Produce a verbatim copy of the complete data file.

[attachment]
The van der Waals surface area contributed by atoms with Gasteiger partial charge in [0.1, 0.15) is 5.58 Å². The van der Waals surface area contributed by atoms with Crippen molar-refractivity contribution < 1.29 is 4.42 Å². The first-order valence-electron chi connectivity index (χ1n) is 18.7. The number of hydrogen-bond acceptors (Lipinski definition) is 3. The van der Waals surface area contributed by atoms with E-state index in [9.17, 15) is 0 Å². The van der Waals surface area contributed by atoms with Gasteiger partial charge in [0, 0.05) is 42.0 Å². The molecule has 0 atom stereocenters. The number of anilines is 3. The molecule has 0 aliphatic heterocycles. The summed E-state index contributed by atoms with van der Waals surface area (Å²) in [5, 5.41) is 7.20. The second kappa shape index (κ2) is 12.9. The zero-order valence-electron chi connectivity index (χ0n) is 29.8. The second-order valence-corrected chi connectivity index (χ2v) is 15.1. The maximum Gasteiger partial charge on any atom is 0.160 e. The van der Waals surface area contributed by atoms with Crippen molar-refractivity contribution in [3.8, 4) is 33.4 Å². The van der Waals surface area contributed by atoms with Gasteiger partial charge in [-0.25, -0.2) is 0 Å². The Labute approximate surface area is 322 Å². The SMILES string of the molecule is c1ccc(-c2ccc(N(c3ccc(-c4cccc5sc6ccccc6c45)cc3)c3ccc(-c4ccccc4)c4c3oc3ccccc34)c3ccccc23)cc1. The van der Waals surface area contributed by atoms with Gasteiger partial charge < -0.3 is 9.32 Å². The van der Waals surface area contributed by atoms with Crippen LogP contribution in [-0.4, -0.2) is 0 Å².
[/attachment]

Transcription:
The van der Waals surface area contributed by atoms with Gasteiger partial charge in [0.1, 0.15) is 5.58 Å². The van der Waals surface area contributed by atoms with Crippen molar-refractivity contribution < 1.29 is 4.42 Å². The first-order valence-electron chi connectivity index (χ1n) is 18.7. The number of hydrogen-bond acceptors (Lipinski definition) is 3. The van der Waals surface area contributed by atoms with E-state index in [9.17, 15) is 0 Å². The van der Waals surface area contributed by atoms with Gasteiger partial charge in [0, 0.05) is 42.0 Å². The molecule has 0 atom stereocenters. The number of anilines is 3. The molecule has 0 aliphatic heterocycles. The summed E-state index contributed by atoms with van der Waals surface area (Å²) in [5, 5.41) is 7.20. The second kappa shape index (κ2) is 12.9. The zero-order valence-electron chi connectivity index (χ0n) is 29.8. The second-order valence-corrected chi connectivity index (χ2v) is 15.1. The maximum Gasteiger partial charge on any atom is 0.160 e. The van der Waals surface area contributed by atoms with Crippen molar-refractivity contribution in [3.8, 4) is 33.4 Å². The van der Waals surface area contributed by atoms with Gasteiger partial charge in [-0.25, -0.2) is 0 Å². The Labute approximate surface area is 322 Å². The SMILES string of the molecule is c1ccc(-c2ccc(N(c3ccc(-c4cccc5sc6ccccc6c45)cc3)c3ccc(-c4ccccc4)c4c3oc3ccccc34)c3ccccc23)cc1. The van der Waals surface area contributed by atoms with Gasteiger partial charge < -0.3 is 9.32 Å². The van der Waals surface area contributed by atoms with Crippen LogP contribution in [-0.4, -0.2) is 0 Å².